Not sure what happened when I got home last night

Discussion in 'Gen 2 Prius Technical Discussion' started by SDB54, Sep 6, 2019.

  1. SDB54

    SDB54 Junior Member

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    I've had this Gen 2 for about 2 weeks.
    I drove home from work last night and thought I shut the car off and locked the doors. This morning, I noticed the remote wouldn't unlock the doors and I could hear a faint clicking sound from under the hood. Luckily I had the little key to get inside. The car won't start and it appears the 12v battery is dead.

    My thought is that I may have left the smart key system on by mistake (smart key button is pressed in), but have still been putting the key in the dashboard slot to start the car.

    The lights weren't left on, no door was left open, and all the dome lights are set to off. Somehow the doors were able to be locked. Could I have locked the doors with the engine running and have gotten out of the car?
    I'm pretty sure I couldn't have pulled the key from the dash if the car was running. If I did leave the car running, could it have run out of gas, and the system is still trying to start the car, and eventually draining the 12v?

    TGIF!
     
  2. bisco

    bisco cookie crumbler

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    you may be overthinking it. if you locked the doors, it couldn't have been on.

    isn't it possible the battery was simply on its last legs?

    pull the top off and check the date code
     
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  3. SFO

    SFO Senior Member

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    Have you done anything to address this known issue? ( 12v battery | PriusChat )

    Have you checked the 12v battery voltage already ?

    12 batteries don't last forever. Do you know for a fact that it was recently replaced ?
     
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  4. SDB54

    SDB54 Junior Member

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    I certainly could be overthinking it.
    A guy came out and gave me a jump and it started right up just now. Unfortunately I have to drive to work so I will have to test the voltage later.

    Unfortunately I can only go by what the used car place told me, that they just replaced the 12 V. My thoughts are either they didn’t, or the one that they replaced it with is a piece of crap because this is the 3rd time this has happened. I drive it every day, so it’s hard to imagine why on a day like this morning it wouldn’t start.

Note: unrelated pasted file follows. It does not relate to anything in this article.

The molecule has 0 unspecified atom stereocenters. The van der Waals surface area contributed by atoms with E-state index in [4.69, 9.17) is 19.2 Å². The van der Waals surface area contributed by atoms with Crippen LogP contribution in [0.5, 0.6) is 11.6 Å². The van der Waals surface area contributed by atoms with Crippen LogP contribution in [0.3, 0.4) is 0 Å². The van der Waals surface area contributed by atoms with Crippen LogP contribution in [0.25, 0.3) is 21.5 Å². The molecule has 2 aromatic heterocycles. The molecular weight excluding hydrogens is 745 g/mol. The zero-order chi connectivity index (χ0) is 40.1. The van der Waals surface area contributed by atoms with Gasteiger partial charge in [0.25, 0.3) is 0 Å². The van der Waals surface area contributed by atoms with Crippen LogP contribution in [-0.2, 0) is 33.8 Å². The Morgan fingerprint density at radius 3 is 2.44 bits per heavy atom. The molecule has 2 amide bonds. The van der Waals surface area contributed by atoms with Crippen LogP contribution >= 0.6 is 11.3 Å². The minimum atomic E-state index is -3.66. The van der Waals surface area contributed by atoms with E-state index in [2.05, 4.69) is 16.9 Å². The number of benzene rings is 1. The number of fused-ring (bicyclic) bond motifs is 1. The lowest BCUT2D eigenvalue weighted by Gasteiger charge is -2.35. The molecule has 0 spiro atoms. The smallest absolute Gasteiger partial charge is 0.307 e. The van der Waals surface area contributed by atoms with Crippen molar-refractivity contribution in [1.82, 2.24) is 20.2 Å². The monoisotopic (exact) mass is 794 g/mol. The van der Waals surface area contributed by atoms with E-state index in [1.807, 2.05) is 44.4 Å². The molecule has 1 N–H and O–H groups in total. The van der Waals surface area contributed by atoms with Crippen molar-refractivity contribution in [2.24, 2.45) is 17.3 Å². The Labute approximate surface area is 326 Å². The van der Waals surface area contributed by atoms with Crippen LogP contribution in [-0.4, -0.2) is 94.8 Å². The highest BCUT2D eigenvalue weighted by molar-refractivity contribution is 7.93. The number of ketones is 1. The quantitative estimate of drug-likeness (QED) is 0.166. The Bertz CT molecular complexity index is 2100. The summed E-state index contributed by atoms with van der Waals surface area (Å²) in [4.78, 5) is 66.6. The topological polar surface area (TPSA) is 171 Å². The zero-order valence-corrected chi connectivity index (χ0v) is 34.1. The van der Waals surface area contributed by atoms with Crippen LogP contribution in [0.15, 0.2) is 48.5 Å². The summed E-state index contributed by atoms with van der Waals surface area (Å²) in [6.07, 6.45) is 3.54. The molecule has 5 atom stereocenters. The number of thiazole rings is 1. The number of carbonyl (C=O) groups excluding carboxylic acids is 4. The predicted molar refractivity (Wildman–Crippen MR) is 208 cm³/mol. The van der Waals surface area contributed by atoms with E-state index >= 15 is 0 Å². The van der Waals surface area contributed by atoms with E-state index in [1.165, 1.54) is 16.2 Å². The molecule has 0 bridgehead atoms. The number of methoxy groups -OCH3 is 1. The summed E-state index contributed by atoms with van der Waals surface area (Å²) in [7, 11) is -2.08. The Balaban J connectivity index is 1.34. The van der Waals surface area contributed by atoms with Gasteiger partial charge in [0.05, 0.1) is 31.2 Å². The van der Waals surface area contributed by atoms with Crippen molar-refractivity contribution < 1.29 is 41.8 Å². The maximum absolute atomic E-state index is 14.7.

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  5. bisco

    bisco cookie crumbler

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    i drive mine everyday. one morning i started it, no problem, drove four miles, no problem, parked for an hour, came back and the door wouldn't unlock.
    unlocked with the key, pushed the go button, nothing.

    aaa arrived an hour later, battery was 4.4 volts

    replaced the 7 year old battery, no problems since
     
  6. SDB54

    SDB54 Junior Member

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    Interesting. I’m starting to smell a bad 12 V battery. As soon as I get to work I will check the date on this and then when I get home later check The voltage.
    Any good recommendations for a new 12 V?

    Thank you for the replies
     
  7. SFO

    SFO Senior Member

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    Which part of NorCal are you in, is there a Pep Boys nearby?
     
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  8. Skibob

    Skibob Senior Member

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    You can check the voltage from your MFD. it’s actually better to do that rather than starting and driving the car then checking it
     
  9. SDB54

    SDB54 Junior Member

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    I’m in the East Bay just outside SF, but I work in Menlo Park. Definitely a Pep Boys/ O’Reilly around here.

    Is that MFD battery check legit? (with the car off) , or should I wait to get home and put a real meter on the battery?
     
  10. Skibob

    Skibob Senior Member

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    Yes it legit. I’ve used it many times. I do the secret button trick though, not the headlight switch method.

    https://www.google.com/amp/s/idoneitmyself.com/2015/01/25/entering-the-maintenance-or-inspection-mode-on-a-prius-1st-gen-and-2nd-gen/amp/
     
    #10 Skibob, Sep 6, 2019
    Last edited: Sep 6, 2019
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  11. Mendel Leisk

    Mendel Leisk Obtuse Angler

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    I would check the battery voltage with a multi-meter, at the under-hood jump point, first thing in the morning, after sitting overnight. Preferably with the hood popped the night before, so that there's no "waking up" off the car.

    Better by far, get something like Solar BA9 (or one of a slew of other similar) automotive battery electronic load tester.
     
  12. SDB54

    SDB54 Junior Member

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    Thanks! I’ll give it a try during lunch hour and report back.
     
  13. SFO

    SFO Senior Member